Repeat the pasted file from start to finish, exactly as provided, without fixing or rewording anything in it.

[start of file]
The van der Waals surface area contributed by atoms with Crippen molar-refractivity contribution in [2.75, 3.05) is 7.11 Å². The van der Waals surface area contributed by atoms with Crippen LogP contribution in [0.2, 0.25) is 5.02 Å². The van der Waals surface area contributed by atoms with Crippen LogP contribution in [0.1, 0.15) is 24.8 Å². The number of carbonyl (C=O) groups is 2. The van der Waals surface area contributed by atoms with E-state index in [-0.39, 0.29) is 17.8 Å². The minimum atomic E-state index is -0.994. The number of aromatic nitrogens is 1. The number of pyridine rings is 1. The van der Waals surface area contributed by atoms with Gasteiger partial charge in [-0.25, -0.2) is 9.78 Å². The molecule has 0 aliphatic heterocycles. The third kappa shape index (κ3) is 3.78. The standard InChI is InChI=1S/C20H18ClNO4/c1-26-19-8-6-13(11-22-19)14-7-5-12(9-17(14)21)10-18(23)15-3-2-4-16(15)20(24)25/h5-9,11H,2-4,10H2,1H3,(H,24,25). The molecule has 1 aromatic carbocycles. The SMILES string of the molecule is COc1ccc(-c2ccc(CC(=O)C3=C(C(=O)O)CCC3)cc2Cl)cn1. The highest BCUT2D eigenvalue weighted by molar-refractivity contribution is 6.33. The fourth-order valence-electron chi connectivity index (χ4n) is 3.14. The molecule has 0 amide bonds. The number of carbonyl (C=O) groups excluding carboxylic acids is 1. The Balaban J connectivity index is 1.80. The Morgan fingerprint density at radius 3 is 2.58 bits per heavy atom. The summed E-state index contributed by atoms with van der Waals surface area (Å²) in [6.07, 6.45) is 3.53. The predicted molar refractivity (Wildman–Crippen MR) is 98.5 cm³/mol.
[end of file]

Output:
The van der Waals surface area contributed by atoms with Crippen molar-refractivity contribution in [2.75, 3.05) is 7.11 Å². The van der Waals surface area contributed by atoms with Crippen LogP contribution in [0.2, 0.25) is 5.02 Å². The van der Waals surface area contributed by atoms with Crippen LogP contribution in [0.1, 0.15) is 24.8 Å². The number of carbonyl (C=O) groups is 2. The van der Waals surface area contributed by atoms with E-state index in [-0.39, 0.29) is 17.8 Å². The minimum atomic E-state index is -0.994. The number of aromatic nitrogens is 1. The number of pyridine rings is 1. The van der Waals surface area contributed by atoms with Gasteiger partial charge in [-0.25, -0.2) is 9.78 Å². The molecule has 0 aliphatic heterocycles. The third kappa shape index (κ3) is 3.78. The standard InChI is InChI=1S/C20H18ClNO4/c1-26-19-8-6-13(11-22-19)14-7-5-12(9-17(14)21)10-18(23)15-3-2-4-16(15)20(24)25/h5-9,11H,2-4,10H2,1H3,(H,24,25). The molecule has 1 aromatic carbocycles. The SMILES string of the molecule is COc1ccc(-c2ccc(CC(=O)C3=C(C(=O)O)CCC3)cc2Cl)cn1. The highest BCUT2D eigenvalue weighted by molar-refractivity contribution is 6.33. The fourth-order valence-electron chi connectivity index (χ4n) is 3.14. The molecule has 0 amide bonds. The number of carbonyl (C=O) groups excluding carboxylic acids is 1. The Balaban J connectivity index is 1.80. The Morgan fingerprint density at radius 3 is 2.58 bits per heavy atom. The summed E-state index contributed by atoms with van der Waals surface area (Å²) in [6.07, 6.45) is 3.53. The predicted molar refractivity (Wildman–Crippen MR) is 98.5 cm³/mol.